Californians were faced with a monumental decision when they completed their election ballots this year. Many agonized over how to vote, weighing the options, going back and forth. For some, taxes were the overriding consideration; for others, it was about personal liberty or public health. But as the drama of election night unfolded, there can only have been one question on people’s minds: will Proposition 19 pass?
Prop 19 did indeed pass, and in doing so has swept away one of the enormous privileges hitherto bestowed upon homeowners by the tax system.
Under the current law, a parent can transfer property to a child and that transfer does not amount to a “change of ownership” for property tax purposes. Why is that important? If someone bought a home 30 years ago for $200,000 and the property is now worth $1.5 million, that person is currently paying very low property taxes based on the original value of the home. If they were to sell or gift the home, those property taxes would be reassessed and the new owner would pay vastly higher taxes based on the $1.5 million value of the home. However, there is currently an exception allowing a parent to transfer ownership of property, whether during life or at death, and that transfer will not amount to a “change of ownership.” This means that if a child inherits their parents’ house, there will be no increase in property taxes.
The new law effectively abolishes the parent-child exclusion for children who inherit the property on or after February 16, 2021. In the example above, instead of paying property taxes based on a $200,000 valuation, the child will pay property taxes based on a $1.5 million valuation. The only way for the child to avoid this unfavorable treatment is if he chooses to live in the inherited property. Even then, he can only avoid reassessment up to an assessed value of $1 million. So in this example, even if the child chose to live in the house, he would still be paying increased property taxes in relation to the $500,000 value beyond the $1 million cap.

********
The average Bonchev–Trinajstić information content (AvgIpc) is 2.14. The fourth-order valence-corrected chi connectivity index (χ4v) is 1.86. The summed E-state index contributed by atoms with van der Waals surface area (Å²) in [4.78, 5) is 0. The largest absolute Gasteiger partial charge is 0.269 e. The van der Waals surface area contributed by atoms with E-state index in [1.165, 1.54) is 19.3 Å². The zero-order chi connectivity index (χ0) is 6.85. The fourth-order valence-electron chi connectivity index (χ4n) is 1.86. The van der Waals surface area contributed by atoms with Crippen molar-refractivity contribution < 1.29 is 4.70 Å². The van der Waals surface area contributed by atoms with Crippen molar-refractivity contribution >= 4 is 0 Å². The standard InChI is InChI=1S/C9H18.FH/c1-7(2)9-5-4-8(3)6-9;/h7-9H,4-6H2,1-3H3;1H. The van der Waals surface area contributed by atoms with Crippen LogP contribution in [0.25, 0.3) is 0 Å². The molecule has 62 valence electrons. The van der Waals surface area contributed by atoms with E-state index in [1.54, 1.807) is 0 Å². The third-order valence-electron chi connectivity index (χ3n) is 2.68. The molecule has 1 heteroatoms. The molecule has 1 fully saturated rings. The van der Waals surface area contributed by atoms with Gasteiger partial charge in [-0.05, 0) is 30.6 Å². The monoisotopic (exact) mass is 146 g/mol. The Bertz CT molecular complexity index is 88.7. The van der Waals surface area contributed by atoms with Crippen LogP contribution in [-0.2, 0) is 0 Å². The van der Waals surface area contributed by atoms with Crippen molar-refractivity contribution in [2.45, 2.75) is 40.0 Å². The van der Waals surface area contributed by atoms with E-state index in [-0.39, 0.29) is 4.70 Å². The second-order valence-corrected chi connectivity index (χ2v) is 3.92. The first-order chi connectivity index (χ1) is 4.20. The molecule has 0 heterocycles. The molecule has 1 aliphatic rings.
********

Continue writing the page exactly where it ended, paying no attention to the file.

What to do: consider gifting your property before February 16, 2021; the current rules will remain in place until then. A word of caution, though: gifting in trust is often more appropriate than gifting outright. In addition, no decisions around gifting should be made without first considering the impact on cost basis. In the example above, if the child inherits the property upon the death of the parent, the property receives what is known as a “step up in basis.” That means that if the property is at that time worth $1.5 million and it is sold for $1.5 million, no capital gains tax would be paid. By contrast, if the property is gifted during the parent’s lifetime, the child will lose that basis step up. If he decides to sell the house, he will be deemed to have purchased it at the original $200,000 fore the purposes of calculating whether any capital gains tax is payable. Estate and gift tax considerations may also factor into the equation, depending on the circumstances.
rushing to gift property before the February 16, 2021 deadline may or may not be the right strategy. Each case needs to be assessed on its merits.